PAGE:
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African Business: Are Egypt’s IMF-imposed reforms working for people?

With the increasing strain on the people, more are wondering whether IMF straitjacket is too restrictive for Egypt’s ordinary citizens.
05.07.17 | Interesting article at African Business

Grinding their way through some of the world’s slowest traffic lanes, the unfortunate drivers of Cairo are wearily familiar with their tedious daily commute.

But for the Egyptian government, there can be no better captive audience than this cursing, exhausted throng of motorists. Alongside the city’s highways, authorities have erected dozens of billboards in a bid to persuade Egyptians to back crucial IMF reforms aimed at reversing decades of economic stagnation.

The billboards – daubed with motivational messages urging the country to “shorten the road” of reform – are just one salvo in a PR campaign aiming to mobilise public support for the imminent second tranche of the IMF’s critical $12bn loan.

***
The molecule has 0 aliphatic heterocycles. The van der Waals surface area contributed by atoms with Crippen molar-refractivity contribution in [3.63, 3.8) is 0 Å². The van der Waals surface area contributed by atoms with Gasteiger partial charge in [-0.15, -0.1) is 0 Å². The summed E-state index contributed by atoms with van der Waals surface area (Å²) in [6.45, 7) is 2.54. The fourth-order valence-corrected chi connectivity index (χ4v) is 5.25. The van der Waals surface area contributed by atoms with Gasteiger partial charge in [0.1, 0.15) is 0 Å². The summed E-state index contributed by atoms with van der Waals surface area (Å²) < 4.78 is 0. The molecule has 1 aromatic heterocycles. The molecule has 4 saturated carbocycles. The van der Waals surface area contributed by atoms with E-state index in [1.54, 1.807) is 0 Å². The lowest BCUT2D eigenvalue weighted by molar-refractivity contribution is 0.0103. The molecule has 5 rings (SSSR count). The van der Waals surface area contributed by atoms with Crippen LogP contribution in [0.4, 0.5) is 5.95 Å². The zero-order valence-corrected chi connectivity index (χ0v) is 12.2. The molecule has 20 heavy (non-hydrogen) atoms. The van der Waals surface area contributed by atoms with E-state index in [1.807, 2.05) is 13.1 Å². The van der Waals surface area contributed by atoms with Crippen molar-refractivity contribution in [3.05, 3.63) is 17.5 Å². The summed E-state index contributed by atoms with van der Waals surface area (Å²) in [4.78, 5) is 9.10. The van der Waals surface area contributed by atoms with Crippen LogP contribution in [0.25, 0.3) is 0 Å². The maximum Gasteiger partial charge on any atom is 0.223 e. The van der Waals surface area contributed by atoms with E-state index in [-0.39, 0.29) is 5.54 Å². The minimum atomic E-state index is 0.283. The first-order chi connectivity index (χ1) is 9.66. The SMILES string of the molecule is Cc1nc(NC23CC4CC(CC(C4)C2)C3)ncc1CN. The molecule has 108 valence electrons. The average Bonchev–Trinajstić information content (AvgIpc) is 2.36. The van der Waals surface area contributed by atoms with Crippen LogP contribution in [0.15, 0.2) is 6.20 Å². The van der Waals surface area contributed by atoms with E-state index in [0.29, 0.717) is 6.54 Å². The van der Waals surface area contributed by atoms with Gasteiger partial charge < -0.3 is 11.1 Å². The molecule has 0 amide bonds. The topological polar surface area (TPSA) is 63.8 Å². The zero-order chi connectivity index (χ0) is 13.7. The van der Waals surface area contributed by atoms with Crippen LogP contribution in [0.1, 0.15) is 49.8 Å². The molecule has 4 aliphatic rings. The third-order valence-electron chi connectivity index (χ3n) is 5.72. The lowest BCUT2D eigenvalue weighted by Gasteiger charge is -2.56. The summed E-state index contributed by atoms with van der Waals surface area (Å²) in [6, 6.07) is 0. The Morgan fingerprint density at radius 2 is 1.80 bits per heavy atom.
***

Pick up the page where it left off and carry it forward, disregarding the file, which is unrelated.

But as Egypt’s hard-pressed citizens begin to feel the impact of the deal’s stringent austerity measures – including reduced government spending, new taxes and a radical currency revaluation – questions are being asked about whether the government of President Abdel Fattah al-Sisi is committed to the path of reform – and whether the IMF straitjacket is too restrictive for Egypt’s ordinary citizens.

“Egypt has largely complied with the conditions set out at the start of the programme so far,” says Jason Tuvey, Middle East economist at Capital Economics. “The key ones were floating the currency, undertaking subsidy cuts, introducing VAT and other fiscal consolidation measures. The issue is whether that continues over the rest of the programme.”